A Dictionary of the English Language
                        A Digital Edition of the 1755 Classic by Samuel Johnson
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Kersey

View Scan · View Transcription · from page 1149

View Scan · View Transcription · from page 1149

Ke'rsey. n.s. [karsaye, Dutch; carisée, French.] Coarse stuff.

Taffata phrases, silken terms precise,
I do forswear them; and I here protest,
Henceforth my wooing mind shall be exprest
In russet yeas, and honest kersey noes.
Shakespeare.

His lackey with a linnen stock on one leg, and a kersey boot-hose on the other. Shakes. Taming of the Shrew.

The same wool one man felts it into a hat, another weaves it into cloth, and another into kersey or serge. Hale.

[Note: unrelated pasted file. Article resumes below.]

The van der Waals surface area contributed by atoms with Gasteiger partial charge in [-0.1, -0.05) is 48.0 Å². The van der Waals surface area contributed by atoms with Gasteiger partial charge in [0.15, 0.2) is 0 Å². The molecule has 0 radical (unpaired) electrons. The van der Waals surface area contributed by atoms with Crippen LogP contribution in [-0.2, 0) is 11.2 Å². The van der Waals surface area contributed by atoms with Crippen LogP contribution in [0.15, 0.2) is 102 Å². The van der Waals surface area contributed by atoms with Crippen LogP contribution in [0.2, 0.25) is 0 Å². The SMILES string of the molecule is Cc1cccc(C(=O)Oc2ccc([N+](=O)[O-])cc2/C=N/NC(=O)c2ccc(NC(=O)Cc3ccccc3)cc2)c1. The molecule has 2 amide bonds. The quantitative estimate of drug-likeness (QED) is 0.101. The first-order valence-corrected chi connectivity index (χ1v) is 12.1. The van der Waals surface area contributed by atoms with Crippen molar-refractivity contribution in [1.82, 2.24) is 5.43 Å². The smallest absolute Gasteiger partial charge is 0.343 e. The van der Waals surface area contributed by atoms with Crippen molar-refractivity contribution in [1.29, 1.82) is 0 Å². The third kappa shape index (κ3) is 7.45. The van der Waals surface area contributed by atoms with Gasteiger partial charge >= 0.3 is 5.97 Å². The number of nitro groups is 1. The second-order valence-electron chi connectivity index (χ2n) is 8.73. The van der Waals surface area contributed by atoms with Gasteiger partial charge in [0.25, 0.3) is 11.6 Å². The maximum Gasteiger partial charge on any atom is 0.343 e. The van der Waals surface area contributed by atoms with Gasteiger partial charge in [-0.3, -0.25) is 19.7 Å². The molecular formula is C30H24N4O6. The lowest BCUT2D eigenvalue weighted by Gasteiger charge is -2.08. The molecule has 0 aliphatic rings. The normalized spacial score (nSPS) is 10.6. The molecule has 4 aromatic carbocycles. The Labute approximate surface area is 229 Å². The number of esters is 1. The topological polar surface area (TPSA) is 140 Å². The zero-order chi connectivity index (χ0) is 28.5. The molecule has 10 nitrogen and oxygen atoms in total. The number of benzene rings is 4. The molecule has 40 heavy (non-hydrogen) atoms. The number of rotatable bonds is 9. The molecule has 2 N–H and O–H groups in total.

Thy kersey doublet spreading wide,
Drew Cic'ly's eye aside.
Gay.

Sources: Gay, John (51) · Hale, Matthew (49) · Shakespeare's Love's Labours Lost (33) · Shakespeare's Taming of the Shrew (71)

Attributes: Dutch (90) · French (385) · Noun Substantive (1269)

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Cite this page: Johnson, Samuel. "Kersey." A Dictionary of the English Language: A Digital Edition of the 1755 Classic by Samuel Johnson. Edited by Brandi Besalke. Last modified: February 22, 2014. http://johnsonsdictionaryonline.com/?p=4939.


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